Tommy and The Fallen Horses
John C. Savage
Every five years or so Tommy Benefield re-attempts a music career. He made horrible phony reggae/dub stuff, a sort of Jack Johnson-meets-Cat Stevens party-guitar vibe has disappeared down into this hokey outlaw-country crew, Tommy and The Fallen Horses. And if you sniff a bit too close you can still pick up traces of what seems near-enough to musical forgery.
This is their second album and it’s slightly less ridiculous than the time he sang about cumming all over the cushions (no, really!) but it still reeks of fake-authenticity and there are songs on this that sound like Bruce Springsteen’s worst ideas (Half A Bottle, God Ain’t Love) and this mostly comes over like if the Counting Crowes were a going concern and wanted to twang-up some Ben Harper a bit (I Don’t Mind).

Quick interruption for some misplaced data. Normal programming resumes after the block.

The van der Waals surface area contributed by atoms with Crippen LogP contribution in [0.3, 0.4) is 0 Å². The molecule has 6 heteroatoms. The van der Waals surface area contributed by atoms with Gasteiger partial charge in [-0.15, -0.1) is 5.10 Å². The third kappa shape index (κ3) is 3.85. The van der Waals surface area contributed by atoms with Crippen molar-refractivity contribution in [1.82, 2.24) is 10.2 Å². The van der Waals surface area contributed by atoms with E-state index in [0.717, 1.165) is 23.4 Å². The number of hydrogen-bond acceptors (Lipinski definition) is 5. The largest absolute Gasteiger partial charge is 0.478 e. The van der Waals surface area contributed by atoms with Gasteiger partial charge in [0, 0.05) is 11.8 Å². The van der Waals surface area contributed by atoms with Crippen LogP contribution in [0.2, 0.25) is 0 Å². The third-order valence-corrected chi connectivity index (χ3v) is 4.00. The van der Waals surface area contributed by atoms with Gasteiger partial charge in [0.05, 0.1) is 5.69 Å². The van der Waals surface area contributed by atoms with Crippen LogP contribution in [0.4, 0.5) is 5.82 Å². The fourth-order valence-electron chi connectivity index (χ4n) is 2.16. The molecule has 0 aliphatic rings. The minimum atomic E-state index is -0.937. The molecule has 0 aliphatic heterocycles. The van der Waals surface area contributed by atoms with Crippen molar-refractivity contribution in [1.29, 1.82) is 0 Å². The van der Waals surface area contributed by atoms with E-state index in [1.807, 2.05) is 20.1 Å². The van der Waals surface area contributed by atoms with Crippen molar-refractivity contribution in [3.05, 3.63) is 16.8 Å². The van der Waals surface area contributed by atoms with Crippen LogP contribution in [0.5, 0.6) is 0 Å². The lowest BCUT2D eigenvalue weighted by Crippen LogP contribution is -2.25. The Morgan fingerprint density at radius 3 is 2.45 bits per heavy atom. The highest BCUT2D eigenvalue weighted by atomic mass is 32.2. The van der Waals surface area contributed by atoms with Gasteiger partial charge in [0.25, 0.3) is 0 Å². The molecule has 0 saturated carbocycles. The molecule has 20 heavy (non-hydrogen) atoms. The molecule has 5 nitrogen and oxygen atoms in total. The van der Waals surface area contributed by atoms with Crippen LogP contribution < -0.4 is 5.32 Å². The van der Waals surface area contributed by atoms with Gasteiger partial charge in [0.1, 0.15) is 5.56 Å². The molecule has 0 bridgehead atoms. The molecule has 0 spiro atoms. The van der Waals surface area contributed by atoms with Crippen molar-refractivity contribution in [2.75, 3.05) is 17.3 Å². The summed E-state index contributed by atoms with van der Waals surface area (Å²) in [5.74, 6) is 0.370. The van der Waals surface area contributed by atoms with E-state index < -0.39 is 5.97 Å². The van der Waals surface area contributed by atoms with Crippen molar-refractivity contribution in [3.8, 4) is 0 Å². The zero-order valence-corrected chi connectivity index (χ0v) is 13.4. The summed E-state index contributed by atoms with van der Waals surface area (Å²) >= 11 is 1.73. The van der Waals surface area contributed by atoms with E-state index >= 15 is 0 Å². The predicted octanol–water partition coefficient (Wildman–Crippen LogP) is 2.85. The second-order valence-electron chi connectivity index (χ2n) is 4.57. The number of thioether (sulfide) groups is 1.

It’s dynamically flat, feels like a country colouring book was summoned – nearly – to life and that more time was spent on the wardrobe and photo shoots than the songwriting.
Basically it’s about as lazy as this “review”.
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